* Czech Cal '13 rises to 47.40 euros
* Serbian water levels seen mainly rising
* Spot gains in Poland and Hungary
PRAGUE, June 5 (Reuters) - Czech day ahead power rose on Tuesday, supported by a decline in renewable production in the region as long-term prices rebounded after hovering near record lows a day earlier, traders said.
Electricity for Wednesday delivery gained nearly 3 percent to 47 euros ($58.73) in over-the-counter trade, amounting to about a 75 cent discount to the day ahead price in neighboring Germany.
Data from Thomson Reuters Point Carbon showed forecasts for wind production in Germany falling sharply to 2.5 GW and solar generation at 3.3 GW.
"Renewable production is dropping significantly, especially in the peak hours," Point Carbon analysts wrote.
Trading was thin further along the curve with few contracts seen changing hands. Cal '13 baseload rose 20 cents to 47.40 euros on the Prague-based Power Exchange Central Europe, up from all-time lows the contract neared a day earlier.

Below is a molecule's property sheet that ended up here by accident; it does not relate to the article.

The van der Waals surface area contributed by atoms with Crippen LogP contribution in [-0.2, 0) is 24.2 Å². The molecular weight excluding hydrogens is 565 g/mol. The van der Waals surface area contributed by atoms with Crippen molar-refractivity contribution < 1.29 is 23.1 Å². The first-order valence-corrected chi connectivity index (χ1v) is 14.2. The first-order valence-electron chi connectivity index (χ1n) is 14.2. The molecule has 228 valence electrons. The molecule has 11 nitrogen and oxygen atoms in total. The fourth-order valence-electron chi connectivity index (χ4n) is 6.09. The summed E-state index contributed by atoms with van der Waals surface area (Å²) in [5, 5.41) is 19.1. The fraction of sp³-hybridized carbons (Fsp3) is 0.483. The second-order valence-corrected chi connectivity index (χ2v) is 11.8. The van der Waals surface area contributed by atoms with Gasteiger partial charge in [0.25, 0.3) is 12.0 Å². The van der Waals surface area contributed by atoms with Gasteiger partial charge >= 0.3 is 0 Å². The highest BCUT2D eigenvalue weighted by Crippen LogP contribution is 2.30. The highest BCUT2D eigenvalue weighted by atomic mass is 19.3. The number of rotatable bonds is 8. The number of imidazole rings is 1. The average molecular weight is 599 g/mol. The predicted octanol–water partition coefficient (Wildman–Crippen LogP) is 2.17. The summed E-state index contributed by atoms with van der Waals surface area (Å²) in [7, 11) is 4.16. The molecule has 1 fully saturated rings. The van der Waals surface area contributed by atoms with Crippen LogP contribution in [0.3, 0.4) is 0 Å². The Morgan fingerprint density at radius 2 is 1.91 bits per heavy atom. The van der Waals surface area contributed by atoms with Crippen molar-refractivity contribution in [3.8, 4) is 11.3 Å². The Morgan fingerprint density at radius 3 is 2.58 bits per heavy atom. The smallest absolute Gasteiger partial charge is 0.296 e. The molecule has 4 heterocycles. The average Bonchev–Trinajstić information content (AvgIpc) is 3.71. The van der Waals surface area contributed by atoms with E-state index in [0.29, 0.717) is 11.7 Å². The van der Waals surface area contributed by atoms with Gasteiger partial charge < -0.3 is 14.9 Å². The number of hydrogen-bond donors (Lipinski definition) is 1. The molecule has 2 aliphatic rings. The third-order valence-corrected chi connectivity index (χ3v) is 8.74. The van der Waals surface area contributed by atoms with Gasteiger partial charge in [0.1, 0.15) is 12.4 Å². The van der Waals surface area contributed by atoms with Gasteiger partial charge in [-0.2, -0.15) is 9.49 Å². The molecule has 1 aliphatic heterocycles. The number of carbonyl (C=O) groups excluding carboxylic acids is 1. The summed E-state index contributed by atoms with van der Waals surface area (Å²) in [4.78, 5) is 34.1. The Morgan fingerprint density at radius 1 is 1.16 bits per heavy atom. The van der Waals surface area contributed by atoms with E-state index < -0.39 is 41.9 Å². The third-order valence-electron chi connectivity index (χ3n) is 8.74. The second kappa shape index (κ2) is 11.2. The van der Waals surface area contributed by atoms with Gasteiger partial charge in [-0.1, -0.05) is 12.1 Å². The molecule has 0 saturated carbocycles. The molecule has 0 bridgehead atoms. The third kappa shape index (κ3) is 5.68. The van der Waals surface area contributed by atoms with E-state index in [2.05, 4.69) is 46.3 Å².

Around the region, the benchmark German Cal '13 contract gained 15 cents to 48.60 euros in afternoon trading on Germany's EEX.
Serbian water levels for power generation were forecast to mostly rise through June 12 after they fell last week on all rivers except the Tisa, Serbia's hydrometeorological service said.
Poland's utilities will have a total of 3.0 gigawatts of power offline for maintenance on Thursday, data from grid operator PSE Operator showed.
Day ahead on Poland's POLPX exchange rose slightly to 183.73 zlotys ($52.24)from 181.99 zlotys while electricity for Wednesday rose to 47.24 euros from 43.75 euros.
Oil prices slid towards $98 a barrel as demand expectations were hit by another round of poor data from the euro zone and comments by the International Energy Agency (IEA) that oil prices were still a threat to the global economy.
EUAs for December delivery, the bellwether carbon contract, were up 3 cents to 6.50 euros a tonne at 1356 GMT. ($1 = 0.8003 euros) ($1 = 3.5169 Polish zlotys) (Reporting by Michael Kahn; Editing by Alison Birrane)